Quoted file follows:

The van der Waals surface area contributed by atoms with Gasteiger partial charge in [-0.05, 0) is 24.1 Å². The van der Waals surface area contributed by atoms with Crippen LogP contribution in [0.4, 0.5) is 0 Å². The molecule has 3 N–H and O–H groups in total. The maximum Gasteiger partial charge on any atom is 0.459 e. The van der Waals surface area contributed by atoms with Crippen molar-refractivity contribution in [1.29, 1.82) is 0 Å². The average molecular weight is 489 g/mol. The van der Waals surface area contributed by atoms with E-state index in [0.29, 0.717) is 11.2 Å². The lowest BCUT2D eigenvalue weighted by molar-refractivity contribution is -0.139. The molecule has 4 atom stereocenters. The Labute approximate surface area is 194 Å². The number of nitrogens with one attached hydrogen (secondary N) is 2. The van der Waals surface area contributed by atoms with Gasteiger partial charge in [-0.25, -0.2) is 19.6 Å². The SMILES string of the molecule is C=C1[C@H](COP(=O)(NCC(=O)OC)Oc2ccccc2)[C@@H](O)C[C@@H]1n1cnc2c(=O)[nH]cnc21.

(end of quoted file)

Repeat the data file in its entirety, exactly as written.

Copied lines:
The van der Waals surface area contributed by atoms with Gasteiger partial charge in [-0.05, 0) is 24.1 Å². The van der Waals surface area contributed by atoms with Crippen LogP contribution in [0.4, 0.5) is 0 Å². The molecule has 3 N–H and O–H groups in total. The maximum Gasteiger partial charge on any atom is 0.459 e. The van der Waals surface area contributed by atoms with Crippen molar-refractivity contribution in [1.29, 1.82) is 0 Å². The average molecular weight is 489 g/mol. The van der Waals surface area contributed by atoms with E-state index in [0.29, 0.717) is 11.2 Å². The lowest BCUT2D eigenvalue weighted by molar-refractivity contribution is -0.139. The molecule has 4 atom stereocenters. The Labute approximate surface area is 194 Å². The number of nitrogens with one attached hydrogen (secondary N) is 2. The van der Waals surface area contributed by atoms with Gasteiger partial charge in [-0.25, -0.2) is 19.6 Å². The SMILES string of the molecule is C=C1[C@H](COP(=O)(NCC(=O)OC)Oc2ccccc2)[C@@H](O)C[C@@H]1n1cnc2c(=O)[nH]cnc21.